Tuesday, June 28, 2005

War of the Worlds

War of the Worlds (Director: Steven Spielberg)













WAR OF THE WORLDS has been nominated for 3 Oscars:

Sound (Andy Nelson, Anna Behlmer, Ron Judkins)
Sound Editing (Richard King)
Visual Effects (Dennis Muren, Pablo Helman, Randy Dutra, Daniel Sudick)

I don't think I really need to go through Spielberg's filmography. Pretty much every movie he's made since Jaws has been an event picture. The last film he made was 2003's The Terminal. Spielberg re-teams with his Jurassic Park scribe David Koepp, who co-wrote the screenplay with Josh Friedman, whose last writing gig seems to be 1996's Chain Reaction. Based on the 1898 H.G. Wells classic, this is the second major film to come from the material, the last being in 1953.

Did I say that I liked Star Wars Episode III? Yes, I did. That is not in error. Well, now I can say, "Fuck Star Wars Episode III." This film BLOWS that space opera away--Spielberg turning the screws on Lucas, the longtime friends and co-accused of destroying cinema as we know it. It's like 1977 again--both directors coming out with similar genre films (Star Wars Episode IV and Close Encounters of the Third Kind), only Lucas created his own universe, whereas Spielberg focuses on the suspense of alien creatures coming to our own world (and he later continued this with the little-seen film E.T.--yeah, I ain't heard of it either).

And with the two previously mentioned films, Spielberg told us that these aliens are friendly. You can reach out and touch them and make them pets. Well now, in War of the Worlds, E.T. and his buddies have gotten greedy and bloodthirsty and want Earth to themselves. You hear that, Peter Coyote? You're gonna' pay, bitch! Surprisingly faithful to the H.G. Wells model, these aliens come out of the ground emerging as death-bent tripods with lasers that make Earthlings disappear. And holy crap, are you going to do number 1 and number 2 in your pants when you see these suckers do their damage.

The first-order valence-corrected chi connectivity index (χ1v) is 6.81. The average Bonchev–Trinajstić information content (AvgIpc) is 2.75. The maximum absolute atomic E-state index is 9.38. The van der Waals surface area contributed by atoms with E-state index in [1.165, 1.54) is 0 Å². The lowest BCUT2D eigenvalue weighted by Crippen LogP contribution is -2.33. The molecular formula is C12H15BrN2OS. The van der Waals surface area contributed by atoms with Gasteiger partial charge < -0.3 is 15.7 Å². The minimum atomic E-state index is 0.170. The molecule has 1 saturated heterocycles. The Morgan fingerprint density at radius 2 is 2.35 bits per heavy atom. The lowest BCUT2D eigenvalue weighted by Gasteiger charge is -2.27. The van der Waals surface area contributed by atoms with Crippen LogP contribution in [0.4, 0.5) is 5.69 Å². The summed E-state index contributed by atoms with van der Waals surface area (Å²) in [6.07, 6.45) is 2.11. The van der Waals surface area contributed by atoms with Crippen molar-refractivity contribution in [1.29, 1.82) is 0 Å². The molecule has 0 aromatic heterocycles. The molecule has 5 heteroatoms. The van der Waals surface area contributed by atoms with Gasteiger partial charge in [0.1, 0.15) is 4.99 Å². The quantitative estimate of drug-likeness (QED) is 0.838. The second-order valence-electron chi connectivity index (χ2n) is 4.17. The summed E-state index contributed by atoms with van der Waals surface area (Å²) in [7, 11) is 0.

The story follows Ray Ferrier (Tom Cruise) who is a divorced dad and has his kids for the weekend--Robbie (Justin Chatwin) and Rachel (the always-winning Dakota Fanning). A lightning storm hits, everything goes awry, and of course, the aliens have landed, so Ray takes his kids to safety anywhere he can find it. Along the way, Ray runs into a character that is sort of a combination of two characters from the book, Ogilvy (Tim Robbins) who plays a man who has gone insane. Playing Ray's ex-wife Mary Ann is the lovely Miranda Otto, rounding out the main cast.

Spielberg has many tour-de-force scenes in this, and it's fun to see him contrast the blow-em-up spectacle from the beginning with the claustrophobic house scenes later in the film, and once again, surprisingly some very faithful attention to Wells' book, considering the book is over 100 years older and everyone is riding around in carriages, and there's no cell phones, and the idea of flight is that of science fiction. Cruise once again proves his mettle as the everyman, the not-so-perfect guy that you look to for the answers. But of course, what anyone will be watching this for is the suspense and destruction--and for me, the film-nerd sensibility Spielberg brings to every picture. His camera is always finding that angle, or that movement, that places a viewer directly into the damn movie.

Looking at the Internet Movie Database as of now, this movie is close to 7.0 as far as the average rating from users go. Well, I guess you can never make a movie as magical as E.T. or as cerebral as Close Encounters and expect the fickle viewer to give this movie its due. It's just a friggin' cool movie--and that maybe the downfall it has when the movie becomes older, since the gee-whiz might fade away and we'll have to grade it on what else it does. It's certainly not as heartwarming as E.T., or has that sense of wonder like Close Encounters, but it certainly has a sense of danger that is everpresent and gives this film its fingerprint.

Also, we might have some Cruise backlash after this man's crazy-assed summer, where he has turned into Frank T.J. Mackey from Magnolia. But I never once thought of that during this, and that's a testament to his overall skill. Anyway, I loved the movie, and I think most people looking for a kickass summer flick will like it too. It's balls-to-the-wall breathtaking.


2 Comments:

At 7/10/2005 01:20:00 PM, Blogger BukkakeMan said...

I thought Dakota was good in War of the Worlds too. But recently there have been some disturbing posts on the net about her. I reproduced some of them on my blog.
http://bukkake-man.blogspot.com/

 
At 7/10/2005 05:44:00 PM, Blogger Chris said...

Wow...those kinds of words are downright criminal. I think some of them are actually trying to be funny (they aren't)--but there's no humor to going over-the-top just to shock. Shocking is exactly what it is--shock, and not funny.

We all know Dakota Fanning is a bright, pretty girl--but sexuality isn't something that an 11-year-old has (I can already hear the perverts out there--Oh yes they do! One time, there was this one girl...) I'm all for saying what you want (even those kinds of things), but clearly, the act of saying them is the least of these people's problems.

 

Post a Comment

<< Home